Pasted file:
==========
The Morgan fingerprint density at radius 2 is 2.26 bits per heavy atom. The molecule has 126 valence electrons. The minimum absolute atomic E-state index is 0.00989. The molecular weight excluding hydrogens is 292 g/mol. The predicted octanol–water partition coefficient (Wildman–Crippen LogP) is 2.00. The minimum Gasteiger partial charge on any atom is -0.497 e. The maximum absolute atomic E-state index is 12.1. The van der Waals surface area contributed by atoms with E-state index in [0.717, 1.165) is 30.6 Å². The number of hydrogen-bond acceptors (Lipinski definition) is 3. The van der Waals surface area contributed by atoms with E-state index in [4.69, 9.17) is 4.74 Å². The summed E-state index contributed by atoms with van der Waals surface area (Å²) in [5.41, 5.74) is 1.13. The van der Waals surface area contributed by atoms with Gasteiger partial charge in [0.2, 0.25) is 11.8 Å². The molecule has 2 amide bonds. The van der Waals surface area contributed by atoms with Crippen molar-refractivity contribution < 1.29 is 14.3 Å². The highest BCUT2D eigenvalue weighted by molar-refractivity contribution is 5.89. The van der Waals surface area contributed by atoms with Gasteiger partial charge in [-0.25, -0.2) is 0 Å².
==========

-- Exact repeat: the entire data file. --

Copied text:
The Morgan fingerprint density at radius 2 is 2.26 bits per heavy atom. The molecule has 126 valence electrons. The minimum absolute atomic E-state index is 0.00989. The molecular weight excluding hydrogens is 292 g/mol. The predicted octanol–water partition coefficient (Wildman–Crippen LogP) is 2.00. The minimum Gasteiger partial charge on any atom is -0.497 e. The maximum absolute atomic E-state index is 12.1. The van der Waals surface area contributed by atoms with E-state index in [0.717, 1.165) is 30.6 Å². The number of hydrogen-bond acceptors (Lipinski definition) is 3. The van der Waals surface area contributed by atoms with E-state index in [4.69, 9.17) is 4.74 Å². The summed E-state index contributed by atoms with van der Waals surface area (Å²) in [5.41, 5.74) is 1.13. The van der Waals surface area contributed by atoms with Gasteiger partial charge in [0.2, 0.25) is 11.8 Å². The molecule has 2 amide bonds. The van der Waals surface area contributed by atoms with Crippen molar-refractivity contribution < 1.29 is 14.3 Å². The highest BCUT2D eigenvalue weighted by molar-refractivity contribution is 5.89. The van der Waals surface area contributed by atoms with Gasteiger partial charge in [-0.25, -0.2) is 0 Å².